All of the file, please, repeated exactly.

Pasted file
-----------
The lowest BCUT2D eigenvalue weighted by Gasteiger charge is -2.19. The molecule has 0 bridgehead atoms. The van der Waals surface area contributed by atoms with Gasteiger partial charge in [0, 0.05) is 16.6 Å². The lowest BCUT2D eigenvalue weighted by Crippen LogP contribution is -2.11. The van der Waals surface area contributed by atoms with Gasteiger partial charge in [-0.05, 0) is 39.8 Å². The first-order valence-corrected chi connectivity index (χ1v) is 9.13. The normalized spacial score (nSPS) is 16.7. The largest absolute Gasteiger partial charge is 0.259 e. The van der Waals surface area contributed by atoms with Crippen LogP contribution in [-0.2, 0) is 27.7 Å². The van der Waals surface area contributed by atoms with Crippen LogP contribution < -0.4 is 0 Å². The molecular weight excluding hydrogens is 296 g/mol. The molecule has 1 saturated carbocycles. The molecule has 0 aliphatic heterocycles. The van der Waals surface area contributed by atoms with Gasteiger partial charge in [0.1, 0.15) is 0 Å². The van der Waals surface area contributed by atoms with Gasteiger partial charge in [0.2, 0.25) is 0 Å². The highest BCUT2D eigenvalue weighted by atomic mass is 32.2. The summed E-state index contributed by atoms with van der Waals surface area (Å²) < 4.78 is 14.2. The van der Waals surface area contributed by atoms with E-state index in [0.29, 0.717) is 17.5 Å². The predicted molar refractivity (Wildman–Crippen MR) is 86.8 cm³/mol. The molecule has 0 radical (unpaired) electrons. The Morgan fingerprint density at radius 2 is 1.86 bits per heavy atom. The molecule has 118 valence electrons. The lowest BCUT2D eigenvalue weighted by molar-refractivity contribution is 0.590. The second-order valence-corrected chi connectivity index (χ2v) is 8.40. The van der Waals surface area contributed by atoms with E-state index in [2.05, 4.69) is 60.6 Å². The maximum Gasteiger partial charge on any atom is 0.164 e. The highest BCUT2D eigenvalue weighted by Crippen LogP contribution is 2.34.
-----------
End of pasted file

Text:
The lowest BCUT2D eigenvalue weighted by Gasteiger charge is -2.19. The molecule has 0 bridgehead atoms. The van der Waals surface area contributed by atoms with Gasteiger partial charge in [0, 0.05) is 16.6 Å². The lowest BCUT2D eigenvalue weighted by Crippen LogP contribution is -2.11. The van der Waals surface area contributed by atoms with Gasteiger partial charge in [-0.05, 0) is 39.8 Å². The first-order valence-corrected chi connectivity index (χ1v) is 9.13. The normalized spacial score (nSPS) is 16.7. The largest absolute Gasteiger partial charge is 0.259 e. The van der Waals surface area contributed by atoms with Crippen LogP contribution in [-0.2, 0) is 27.7 Å². The van der Waals surface area contributed by atoms with Crippen LogP contribution < -0.4 is 0 Å². The molecular weight excluding hydrogens is 296 g/mol. The molecule has 1 saturated carbocycles. The molecule has 0 aliphatic heterocycles. The van der Waals surface area contributed by atoms with Gasteiger partial charge in [0.1, 0.15) is 0 Å². The van der Waals surface area contributed by atoms with Gasteiger partial charge in [0.2, 0.25) is 0 Å². The highest BCUT2D eigenvalue weighted by atomic mass is 32.2. The summed E-state index contributed by atoms with van der Waals surface area (Å²) < 4.78 is 14.2. The van der Waals surface area contributed by atoms with E-state index in [0.29, 0.717) is 17.5 Å². The predicted molar refractivity (Wildman–Crippen MR) is 86.8 cm³/mol. The molecule has 0 radical (unpaired) electrons. The Morgan fingerprint density at radius 2 is 1.86 bits per heavy atom. The molecule has 118 valence electrons. The lowest BCUT2D eigenvalue weighted by molar-refractivity contribution is 0.590. The second-order valence-corrected chi connectivity index (χ2v) is 8.40. The van der Waals surface area contributed by atoms with E-state index in [2.05, 4.69) is 60.6 Å². The maximum Gasteiger partial charge on any atom is 0.164 e. The highest BCUT2D eigenvalue weighted by Crippen LogP contribution is 2.34.